Fundraising lull settles in for Nassau County School Board runoffs

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The hot campaign season for School Board races across Florida hasn’t appeared to warm up Nassau County’s runoffs just yet, and that metaphorical unseasonable chill extends to the campaigns’ fundraising.

School Board member Jamie Deonas is in his first contested election, despite running twice before, and cleared the District 1 Primary with 33.7% of the vote. That was good enough for second behind Shannon Hogue, who claimed 46.6%.

Deonas has more than $13,000 on hand, which he has yet to tap into — he laid off any serious spending before the Primary, and the last expenditure was in late July, a $865 reimbursement to himself for campaign materials.

He did pick up $500 on Aug. 8, from the Northeast Florida Committee for Economic Growth, which is funded primarily by home construction industry companies. The committee also gave Primary money to outgoing Nassau County Commissioner Aaron Bell and Duval County Republican Party Chairman Dean Black, who won the GOP Primary for House District 15 and faces write-in opposition in November.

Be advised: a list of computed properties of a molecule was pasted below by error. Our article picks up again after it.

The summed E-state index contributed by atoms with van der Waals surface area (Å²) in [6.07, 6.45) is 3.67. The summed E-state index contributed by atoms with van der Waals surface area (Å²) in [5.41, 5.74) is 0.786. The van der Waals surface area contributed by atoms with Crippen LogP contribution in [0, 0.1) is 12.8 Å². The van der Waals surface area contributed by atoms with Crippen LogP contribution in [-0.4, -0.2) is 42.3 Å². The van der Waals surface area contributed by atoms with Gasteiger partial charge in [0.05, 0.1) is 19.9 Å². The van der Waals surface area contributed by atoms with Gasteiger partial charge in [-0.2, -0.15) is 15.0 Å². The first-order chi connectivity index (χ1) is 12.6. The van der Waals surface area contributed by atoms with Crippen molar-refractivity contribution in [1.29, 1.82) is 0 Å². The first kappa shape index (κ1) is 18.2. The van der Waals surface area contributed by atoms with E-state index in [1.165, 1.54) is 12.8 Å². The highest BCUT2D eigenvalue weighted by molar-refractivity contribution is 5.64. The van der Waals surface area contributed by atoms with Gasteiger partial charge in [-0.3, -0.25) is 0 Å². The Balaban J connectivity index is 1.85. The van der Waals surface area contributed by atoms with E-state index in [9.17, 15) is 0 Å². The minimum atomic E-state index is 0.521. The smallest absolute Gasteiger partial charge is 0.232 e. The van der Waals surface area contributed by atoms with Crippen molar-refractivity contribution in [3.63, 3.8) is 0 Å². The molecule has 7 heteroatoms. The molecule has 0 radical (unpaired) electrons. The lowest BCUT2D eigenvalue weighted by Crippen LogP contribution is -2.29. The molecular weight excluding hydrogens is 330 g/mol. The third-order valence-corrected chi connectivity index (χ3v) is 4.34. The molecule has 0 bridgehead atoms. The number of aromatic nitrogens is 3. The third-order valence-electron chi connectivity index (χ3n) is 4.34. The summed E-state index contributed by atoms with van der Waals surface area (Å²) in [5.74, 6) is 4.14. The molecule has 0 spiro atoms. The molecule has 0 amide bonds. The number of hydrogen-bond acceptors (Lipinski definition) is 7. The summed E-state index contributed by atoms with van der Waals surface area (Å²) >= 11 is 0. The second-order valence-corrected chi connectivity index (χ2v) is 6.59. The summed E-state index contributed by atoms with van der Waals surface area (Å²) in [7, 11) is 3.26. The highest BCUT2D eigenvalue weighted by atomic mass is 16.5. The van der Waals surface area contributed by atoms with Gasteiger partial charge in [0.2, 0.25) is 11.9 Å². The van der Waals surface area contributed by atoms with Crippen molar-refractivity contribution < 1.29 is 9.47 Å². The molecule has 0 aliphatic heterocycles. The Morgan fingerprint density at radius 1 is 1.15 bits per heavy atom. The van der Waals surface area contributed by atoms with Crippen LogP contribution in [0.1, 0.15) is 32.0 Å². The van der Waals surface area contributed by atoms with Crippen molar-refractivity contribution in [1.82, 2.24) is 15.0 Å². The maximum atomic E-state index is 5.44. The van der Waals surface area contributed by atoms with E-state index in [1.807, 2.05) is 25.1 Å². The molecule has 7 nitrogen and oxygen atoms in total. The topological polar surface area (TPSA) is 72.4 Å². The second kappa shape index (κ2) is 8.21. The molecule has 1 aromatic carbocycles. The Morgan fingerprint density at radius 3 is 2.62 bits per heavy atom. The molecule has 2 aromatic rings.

Similar to Deonas, Hogue doesn’t show a lot of activity in her campaign finance reports. She raised $450 the two days after the Primary, collected from 16 people. Around $438 was already spent for a Primary night election watch party at Amelia Tavern.

Regardless of the lack of intervention so far by some of the state’s other political powers, Deonas acknowledged the political atmosphere when restating his priorities if re-elected.

“As a lifelong conservative, I believe in smaller government, individual freedom, and parental rights,” he said. “It is the job of our wonderful teachers to educate, not indoctrinate.”

In the other race, Curtis Gaus and Albert Wagner are competing for the seat in Deonas’ former district, District 3.

Gaus put another $2,000 into his campaign before the Primary, and spent nearly that much in the days immediately preceding the Primary, buying ads with the Westside Journal and the News-Leader’s media group. In a similar vein, Wagner gave his campaign $1,000 before the Primary and only picked up one $100 contribution since. 

Wagner’s last expenditures were also before the Primary — ad buys with the Buzztown Media Group and Westside Journal in Callahan.

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